How to break YOUR bad love habits for good

How to break YOUR bad love habits for good: From falling for the ‘wrong’ type to being drawn to married men, Tracey Cox reveals how to put a stop to the cycles that have you stuck in dead-end relationships

  • German research says new partner usually leads to same relationship dynamics 
  • Sex expert Tracey Cox advises on how to break free from common pattern
  • Falling for the same type, and dating married men are two common ones 

Think your next relationship is going to be completely different than your last one?Think again.

According to ground-breaking German research, starting over with a new partner usually leads to the same relationship dynamics – good or bad – as those in the past.

The eight-year study of 554 people, published a few days ago, revealed that once the glow of the honeymoon phase fades, prior relationship patterns surface.

Here, they are, all your old friends – the reason you finished your last relationship – staring at you, in the bright, shiny new one!

The study by the University of Alberta and University of Jena is the first of its kind to explore new versus old relationships long-term.

So, are we all destined to live our love lives on repeat? Is Pamela Anderson destined to always date bad boys? Will Caroline Flack forever be with toy boys?

Or can you change those toxic love patterns for good? The answer is of course you can!

Here’s how to break free from the three most common female relationship patterns – forever!

New German research has revealed how starting over with a new partner often leads to the same relationship dynamics – good or bad – as those in the past (stock image)

Falling for the same type, over and over

From the moment we’re born, our brain starts making a list of characteristics of people we like and don’t like, find attractive and don’t find attractive.

When we meet a potential partner, our subconscious checks them against the ‘liked people’ list and tries to find the closest match.

The more ‘chemistry’ you feel, the more matches you’ve found.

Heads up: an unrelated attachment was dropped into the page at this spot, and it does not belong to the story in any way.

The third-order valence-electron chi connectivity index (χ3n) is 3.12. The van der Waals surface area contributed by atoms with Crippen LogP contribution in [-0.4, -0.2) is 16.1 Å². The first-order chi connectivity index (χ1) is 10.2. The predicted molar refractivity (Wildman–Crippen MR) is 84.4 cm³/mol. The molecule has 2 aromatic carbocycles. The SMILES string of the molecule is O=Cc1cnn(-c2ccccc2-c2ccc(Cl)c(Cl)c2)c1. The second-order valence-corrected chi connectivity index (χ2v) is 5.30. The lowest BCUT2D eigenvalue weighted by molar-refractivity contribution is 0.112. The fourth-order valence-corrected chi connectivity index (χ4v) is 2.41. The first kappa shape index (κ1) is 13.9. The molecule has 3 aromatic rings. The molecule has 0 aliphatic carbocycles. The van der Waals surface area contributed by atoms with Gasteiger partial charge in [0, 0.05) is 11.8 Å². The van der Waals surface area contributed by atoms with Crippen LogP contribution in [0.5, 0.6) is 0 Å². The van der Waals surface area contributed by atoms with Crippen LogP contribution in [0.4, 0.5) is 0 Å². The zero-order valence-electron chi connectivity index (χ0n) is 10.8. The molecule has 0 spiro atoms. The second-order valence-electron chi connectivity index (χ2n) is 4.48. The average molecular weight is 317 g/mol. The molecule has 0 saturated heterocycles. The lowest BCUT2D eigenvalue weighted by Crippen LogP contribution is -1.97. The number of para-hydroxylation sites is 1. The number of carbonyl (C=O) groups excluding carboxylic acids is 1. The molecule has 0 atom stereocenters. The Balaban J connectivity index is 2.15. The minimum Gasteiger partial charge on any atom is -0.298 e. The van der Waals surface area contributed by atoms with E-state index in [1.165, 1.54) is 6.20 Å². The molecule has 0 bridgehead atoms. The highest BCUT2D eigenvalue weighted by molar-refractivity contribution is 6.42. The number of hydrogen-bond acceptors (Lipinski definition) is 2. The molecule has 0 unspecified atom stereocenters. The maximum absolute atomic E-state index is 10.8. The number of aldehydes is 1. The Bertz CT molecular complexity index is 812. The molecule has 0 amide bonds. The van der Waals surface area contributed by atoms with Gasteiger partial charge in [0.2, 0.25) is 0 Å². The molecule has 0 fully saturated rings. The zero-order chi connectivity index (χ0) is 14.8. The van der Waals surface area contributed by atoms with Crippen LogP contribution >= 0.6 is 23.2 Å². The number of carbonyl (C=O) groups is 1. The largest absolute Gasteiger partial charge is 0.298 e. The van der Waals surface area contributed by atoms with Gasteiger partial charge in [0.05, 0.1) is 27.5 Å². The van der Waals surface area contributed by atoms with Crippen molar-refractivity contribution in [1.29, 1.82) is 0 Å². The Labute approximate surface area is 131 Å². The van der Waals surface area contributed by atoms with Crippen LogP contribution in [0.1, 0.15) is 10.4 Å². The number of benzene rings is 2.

Tracey Cox (pictured) shared how women can break free from the three most common female relationship patterns

We do the same with gestures: if a yearned for ex used to smooth his hair a certain way, you’ll be attracted to a guy who does the same thing.

This is how we end up with a ‘type’: we fancy people who look or act like other people we love or loved.

And this is how we end up in trouble.

You’re on dangerous ground when you choose partners based on looks and gestures.

The sensible way to choose a life partner is to base it on things that matter: intelligence, compatibility, common goals, respect, kindness and flexibility.

Be sensible: deliberately date against type. 

Don’t make physical characteristics the main criteria. If you date a certain type of person – musicians, let’s say – don’t go near a live gig.

Your new criteria? If someone treats you well, is great company and interested in you, give them a try.

Seriously, do you honestly think choosing someone because of their hair colour is a bright idea? 


Many of us appear destined to repeat past relationships. Caroline Flack, for example, has dated a string of younger men including Lewis Burton (left together) and Harry Styles, right

Falling for people who need rescuing

Rescuers are attracted to people they can help.

They become saviours, putting their life completely on hold while they rescue their lover, cheerfully giving up work, friends and family to be at the beck and call of a person who usually doesn’t deserve such loyalty.

Rescuers believe, if they solve their lover’s problem, they’ll be eternally grateful and never leave them.

They often come from homes where one parent had a problem while the other spent their life fixing them: you’ve learned to equate love with being needed.

Do you put other people’s needs before your own? Are you always telling friends your lovers just need a little more time to get themselves together? Are all your friends a little, well, needy?